Bratislava, June 10 (TASR) – The Slovak economy should contract by 10.3 percent this year, according to the latest medium-term prognosis released by Slovakia’s central bank (NBS) on Wednesday.
NBS thereby worsened its GDP development estimate from the previous quarter by 1 percentage point. The central bank expects an economic recovery next year, with GDP going up by 8.4 percent. In 2022, GDP should grow by 4.5 percent.
The contraction of the Slovak economy should be mainly caused by a decline in foreign demand and the suspension of a major part of the domestic economy. “The Slovak economy has found itself in free fall. It’s as if we travelled back in time to 2017. Although the economy will recover, and we’ll see GDP growth next year, these processes will be slower than we thought a month ago. We’re still living in a time of great uncertainty,” NBS governor Peter Kazimir told a news conference on Wednesday.
According to Kazimir, the measures taken by NBS, the European Central Bank (ECB) and the Government prevented the economy from falling even deeper, and this is happening in co-operation with the financial sector. “Contrary to the previous one, this crisis is changing global trade and supplier relationships in a key manner, and we assume that the character of domestic consumption will change as well. None of this is good news for a small export-oriented economy like Slovakia’s,” stated Kazimir. “Significant negative risks are hidden in the current prediction,” he noted. Therefore, the adoption of measures by the Government will be important, he stressed.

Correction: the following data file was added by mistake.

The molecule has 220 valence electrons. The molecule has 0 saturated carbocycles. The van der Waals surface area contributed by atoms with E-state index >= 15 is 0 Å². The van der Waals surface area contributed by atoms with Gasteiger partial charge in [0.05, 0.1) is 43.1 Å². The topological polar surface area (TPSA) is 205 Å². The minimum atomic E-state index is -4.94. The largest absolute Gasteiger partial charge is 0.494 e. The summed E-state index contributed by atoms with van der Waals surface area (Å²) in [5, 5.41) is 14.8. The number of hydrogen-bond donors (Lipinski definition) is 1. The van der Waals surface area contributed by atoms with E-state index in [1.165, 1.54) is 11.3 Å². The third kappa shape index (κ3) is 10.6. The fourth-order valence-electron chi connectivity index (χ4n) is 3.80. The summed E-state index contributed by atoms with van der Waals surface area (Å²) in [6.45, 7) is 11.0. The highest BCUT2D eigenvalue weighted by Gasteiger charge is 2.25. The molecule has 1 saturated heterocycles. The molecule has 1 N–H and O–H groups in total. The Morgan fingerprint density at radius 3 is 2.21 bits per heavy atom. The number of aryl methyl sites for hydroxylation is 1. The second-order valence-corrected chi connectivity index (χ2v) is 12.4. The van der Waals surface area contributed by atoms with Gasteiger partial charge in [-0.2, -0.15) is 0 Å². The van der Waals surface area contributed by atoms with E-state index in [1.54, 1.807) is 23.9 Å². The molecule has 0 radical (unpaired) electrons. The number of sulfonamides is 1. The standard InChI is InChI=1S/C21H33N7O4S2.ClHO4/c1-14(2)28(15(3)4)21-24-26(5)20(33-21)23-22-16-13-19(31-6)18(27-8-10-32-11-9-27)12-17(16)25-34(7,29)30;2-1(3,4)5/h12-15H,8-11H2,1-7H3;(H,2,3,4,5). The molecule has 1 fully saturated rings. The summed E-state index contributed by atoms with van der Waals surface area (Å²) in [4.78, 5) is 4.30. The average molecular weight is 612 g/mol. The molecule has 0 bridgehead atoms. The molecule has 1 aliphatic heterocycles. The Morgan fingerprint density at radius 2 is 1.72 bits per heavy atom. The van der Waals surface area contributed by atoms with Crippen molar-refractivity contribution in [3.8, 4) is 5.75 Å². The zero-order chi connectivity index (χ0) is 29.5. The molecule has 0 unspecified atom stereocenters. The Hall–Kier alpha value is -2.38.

Nevertheless, GDP growth should resume in the next few years, with the economy reaching its pre-crisis level in the first half of 2022. “While before our optimistic scenario was that the economy would get to the pre-crisis level in 2021, now we say that this will happen only in 2022,” stated NBS Vice-governor Ludovit Odor.
NBS also expects a drop in employment and salaries this year, however, the Government’s fiscal measures will restrict this decrease. Employment should fall by 2.1 percent this year and by 0.8 percent next year. NBS predicts that employment will grow by 0.8 percent in 2022. “The impacts on the labour market will be very intense. We estimate that the number of jobs lost this year will be as high as the number of jobs created over the past 2.5 years,” stated Kazimir, adding that NBS expects 70,000 jobs to be lost this year.